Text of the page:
Dr. Who is a Woman Now, and That’s Great

Written by on July 19, 2017

Let me preface this article by admitting that I’ve never seen an episode of Dr. Who in my life. It’s just one of those shows that I didn’t see as a fruitful use of my time. The plot seemed so convoluted that it almost seemed counterproductive for me to get myself involved in the show of Tardises (Tardii?), companions and interdimensional time travel, not to mention that it’s been running for about three of my lifetimes.

Dr. Who has been produced by the BBC since 1963. To put that into perspective, Martin Luther King, Jr. gave his famous “I Have a Dream” speech in 1963. The Super Bowl wasn’t even invented in 1963. A gallon of gas costed 30 cents. And, perhaps most egregiously of all, Beverly Hillbillies was the #1 show on television. Dr. Who literally predates the Civil Rights Act of 1964, which made discrimination based on race, religion, sex or national origin illegal in the United States. Dr. Who has been slicing through the space-time continuum like month-old butter since before our country decided it was going to pretend to stop being racist.

Whittaker at the premiere of the 2016 film, “Adult Life Skills” Photo courtesy of Footwear News.com

Up until this point, the only controversy that weighed Dr. Who down was a matter of timeline synchronicity and continuity errors, but those are bound to come when you have produced 839 (!) episodes over 54 (!!) years including 13 (!!!) different iterations of its main character, the Doctor. In 2010, fans were outraged over a banner advertisement for another TV show appearing on-screen during a tense Whovian moment. There was a lesbian kiss during an episode in 2014, stirring up controversy amongst some of the show’s more conservative viewers.

But no one, and I mean no one, could have prepared Whovians for the fate that had been bestowed upon them by the executive minds behind their beloved television show.

The thirteenth iteration of the Doctor is going to be a woman named Jodie Whittaker, perhaps best known for her work in Broadchurch and Black Mirror. Pigs are flying. Hell hath frozen over. As one might expect, the angry commenters crawled out from under their bridges and rode their broomsticks all the way to the comments sections of articles covering the news. And, yes, I know I just combined stereotypes about trolls and witches, but if you saw these people, you’d understand. Here were some of my favorites:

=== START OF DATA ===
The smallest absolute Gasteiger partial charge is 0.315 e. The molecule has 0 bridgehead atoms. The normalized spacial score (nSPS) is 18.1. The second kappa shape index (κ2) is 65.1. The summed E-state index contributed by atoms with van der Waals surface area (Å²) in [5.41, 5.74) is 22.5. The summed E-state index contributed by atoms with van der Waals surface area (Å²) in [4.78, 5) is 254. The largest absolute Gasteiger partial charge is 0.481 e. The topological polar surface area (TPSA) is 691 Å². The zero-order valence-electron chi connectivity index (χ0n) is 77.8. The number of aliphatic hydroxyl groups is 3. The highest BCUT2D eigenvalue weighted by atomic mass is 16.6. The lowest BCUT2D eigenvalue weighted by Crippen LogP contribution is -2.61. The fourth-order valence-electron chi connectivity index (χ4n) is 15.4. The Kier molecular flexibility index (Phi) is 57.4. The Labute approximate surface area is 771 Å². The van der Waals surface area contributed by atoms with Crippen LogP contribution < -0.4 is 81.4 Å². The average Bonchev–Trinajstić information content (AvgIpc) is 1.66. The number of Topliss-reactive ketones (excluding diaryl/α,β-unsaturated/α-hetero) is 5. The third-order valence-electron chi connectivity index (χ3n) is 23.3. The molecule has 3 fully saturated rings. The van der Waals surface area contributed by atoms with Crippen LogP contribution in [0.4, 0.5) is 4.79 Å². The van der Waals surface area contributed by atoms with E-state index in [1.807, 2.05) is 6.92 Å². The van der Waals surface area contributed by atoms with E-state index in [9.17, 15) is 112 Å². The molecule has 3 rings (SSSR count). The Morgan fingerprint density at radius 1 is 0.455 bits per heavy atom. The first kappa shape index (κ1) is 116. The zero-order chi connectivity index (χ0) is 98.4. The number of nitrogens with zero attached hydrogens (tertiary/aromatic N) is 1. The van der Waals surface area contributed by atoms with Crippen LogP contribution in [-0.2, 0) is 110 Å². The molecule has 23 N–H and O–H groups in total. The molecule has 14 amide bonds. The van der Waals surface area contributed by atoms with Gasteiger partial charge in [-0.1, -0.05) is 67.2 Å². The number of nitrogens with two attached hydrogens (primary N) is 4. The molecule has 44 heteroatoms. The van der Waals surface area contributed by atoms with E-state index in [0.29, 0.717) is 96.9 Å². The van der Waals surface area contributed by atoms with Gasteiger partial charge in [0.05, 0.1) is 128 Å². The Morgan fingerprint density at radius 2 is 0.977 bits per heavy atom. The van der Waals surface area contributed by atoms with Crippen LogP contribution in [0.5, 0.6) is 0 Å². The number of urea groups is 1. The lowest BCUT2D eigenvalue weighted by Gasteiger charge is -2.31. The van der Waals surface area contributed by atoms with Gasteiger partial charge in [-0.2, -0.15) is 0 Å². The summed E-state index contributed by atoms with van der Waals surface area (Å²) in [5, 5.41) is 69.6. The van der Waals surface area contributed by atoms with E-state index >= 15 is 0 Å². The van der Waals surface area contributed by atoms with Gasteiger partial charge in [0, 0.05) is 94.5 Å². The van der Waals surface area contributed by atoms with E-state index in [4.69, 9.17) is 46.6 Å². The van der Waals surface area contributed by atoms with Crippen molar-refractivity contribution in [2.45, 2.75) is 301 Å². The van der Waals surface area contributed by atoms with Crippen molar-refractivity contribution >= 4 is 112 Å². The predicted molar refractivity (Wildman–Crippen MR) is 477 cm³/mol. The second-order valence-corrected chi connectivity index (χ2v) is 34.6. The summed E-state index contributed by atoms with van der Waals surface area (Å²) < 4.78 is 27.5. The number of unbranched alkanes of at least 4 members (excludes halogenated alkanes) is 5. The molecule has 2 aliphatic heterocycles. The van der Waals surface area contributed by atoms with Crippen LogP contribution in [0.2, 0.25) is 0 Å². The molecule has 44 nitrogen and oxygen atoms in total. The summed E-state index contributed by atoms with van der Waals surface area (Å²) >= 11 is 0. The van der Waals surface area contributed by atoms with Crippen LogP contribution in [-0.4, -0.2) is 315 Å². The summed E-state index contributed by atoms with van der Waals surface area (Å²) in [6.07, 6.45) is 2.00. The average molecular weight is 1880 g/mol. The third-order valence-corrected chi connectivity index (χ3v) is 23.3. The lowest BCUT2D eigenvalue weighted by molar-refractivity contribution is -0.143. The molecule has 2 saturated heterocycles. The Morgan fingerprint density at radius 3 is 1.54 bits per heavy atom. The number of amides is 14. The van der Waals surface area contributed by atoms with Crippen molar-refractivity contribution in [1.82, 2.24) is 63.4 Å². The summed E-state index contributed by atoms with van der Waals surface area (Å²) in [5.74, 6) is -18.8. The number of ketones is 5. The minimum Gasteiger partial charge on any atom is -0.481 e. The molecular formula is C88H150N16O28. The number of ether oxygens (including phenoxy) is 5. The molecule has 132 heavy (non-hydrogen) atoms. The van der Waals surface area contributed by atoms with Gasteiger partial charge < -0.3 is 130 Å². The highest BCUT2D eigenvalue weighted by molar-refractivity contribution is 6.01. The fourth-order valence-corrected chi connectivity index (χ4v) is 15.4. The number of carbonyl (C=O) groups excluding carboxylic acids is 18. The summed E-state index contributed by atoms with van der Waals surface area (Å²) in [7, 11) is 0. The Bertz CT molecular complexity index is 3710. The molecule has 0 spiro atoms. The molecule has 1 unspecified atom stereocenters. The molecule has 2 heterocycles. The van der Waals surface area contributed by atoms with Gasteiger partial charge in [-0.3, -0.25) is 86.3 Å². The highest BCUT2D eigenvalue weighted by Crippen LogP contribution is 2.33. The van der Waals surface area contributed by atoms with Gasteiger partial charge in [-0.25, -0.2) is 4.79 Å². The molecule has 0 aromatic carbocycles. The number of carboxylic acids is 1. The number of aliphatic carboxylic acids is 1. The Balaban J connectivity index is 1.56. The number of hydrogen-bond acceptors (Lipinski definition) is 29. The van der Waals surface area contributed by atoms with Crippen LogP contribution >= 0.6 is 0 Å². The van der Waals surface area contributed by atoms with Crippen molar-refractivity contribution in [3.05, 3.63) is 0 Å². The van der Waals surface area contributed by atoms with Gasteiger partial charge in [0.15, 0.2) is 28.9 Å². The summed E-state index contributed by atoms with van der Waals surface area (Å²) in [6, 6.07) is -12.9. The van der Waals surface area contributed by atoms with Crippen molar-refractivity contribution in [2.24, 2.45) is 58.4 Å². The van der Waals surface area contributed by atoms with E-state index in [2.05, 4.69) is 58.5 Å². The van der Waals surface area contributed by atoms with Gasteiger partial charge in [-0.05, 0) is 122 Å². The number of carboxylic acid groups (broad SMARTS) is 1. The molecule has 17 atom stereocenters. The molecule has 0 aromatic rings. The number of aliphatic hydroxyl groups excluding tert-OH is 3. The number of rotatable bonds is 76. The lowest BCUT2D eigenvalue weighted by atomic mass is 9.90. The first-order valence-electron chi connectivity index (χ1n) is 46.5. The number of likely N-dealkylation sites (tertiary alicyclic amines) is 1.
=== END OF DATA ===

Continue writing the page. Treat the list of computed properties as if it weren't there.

From our good friend over at butiamtoo: “and with that they’ve ruined the show, disgraceful. dog-whistling to feminists,” because just the mere presence of a woman has destroyed a television show before she so much as read a line.

From Twitter user @Do228BN2T, who I imagine is a lot of fun at parties:

And finally, from very funny comedian steveh2731: “The reason the Doctor can’t be female is simple, she’d only be of any use protecting mankind from the evils of the universe for three weeks out of four.”

But here’s the thing that our Alex Jones clone friends don’t seem to understand: For every one angry Internet hobgoblin who stops watching Dr. Who simply because the main character isn’t a dude anymore, there are four young girls who have someone to look up to on the small screen now. There are four women, or men, who commend the bravery of casting a woman to play a role that has been typically associated with a man.

And I’ve seen this comment all over the Internet, too: “It’s not courageous,” shout the irate ogres from the back of the pack. “It’s just adhering to the politically correct culture that is pervading our society!” And yadda, yadda, yadda.

Peter Capaldi, the “Twelfth Doctor” will be replaced by Whittaker next year. Photo courtesy of BBC.com

But what these bugaboos don’t understand is this: Contemporary society really doesn’t adhere to political correctness as much as it may seem. With the rise of vehement nationalism in the United States and sweeping across Europe, the voices on the right, who prefer every movie and television character look like Tom Cruise, are just as vocal as those on the left. What BBC did, excuse the wordplay, took some serious stones.

We’ve all heard the phrase “If it ain’t broke, don’t fix it.” Nothing was broken about Dr. Who. It had been on television for 53 years and showed no signs of shutting down. But the BBC took a big leap of faith. Casting Jodie Whittaker, not only a woman, but a fairly unknown one at that, could piss off enough alt-right dude bros to really put a dent in their ratings. I just hope that the courage of everyone involved inspired enough people to give the show a chance to keep it afloat.

But my point is this: If you are seriously so threatened by people who aren’t like you that you have to go on the Internet and attack them for their success, maybe the 21st Century isn’t for you. We’ve seen in recent years that women can act circles around some of their male counterparts in blockbuster movies. (Think Gal Gadot in Wonder Woman, Emma Stone in La La Land, Octavia Spencer and company in Hidden Figures, etc.) So maybe retreat from the deep, dark recesses of your caverns and step into the light over on our side, because things look a lot nicer when you see the beauty in small things, even if it’s just a woman finally getting the chance to play a dumb TV character.

Give Jodie Whittaker a chance. You might be pleasantly surprised with what you find.

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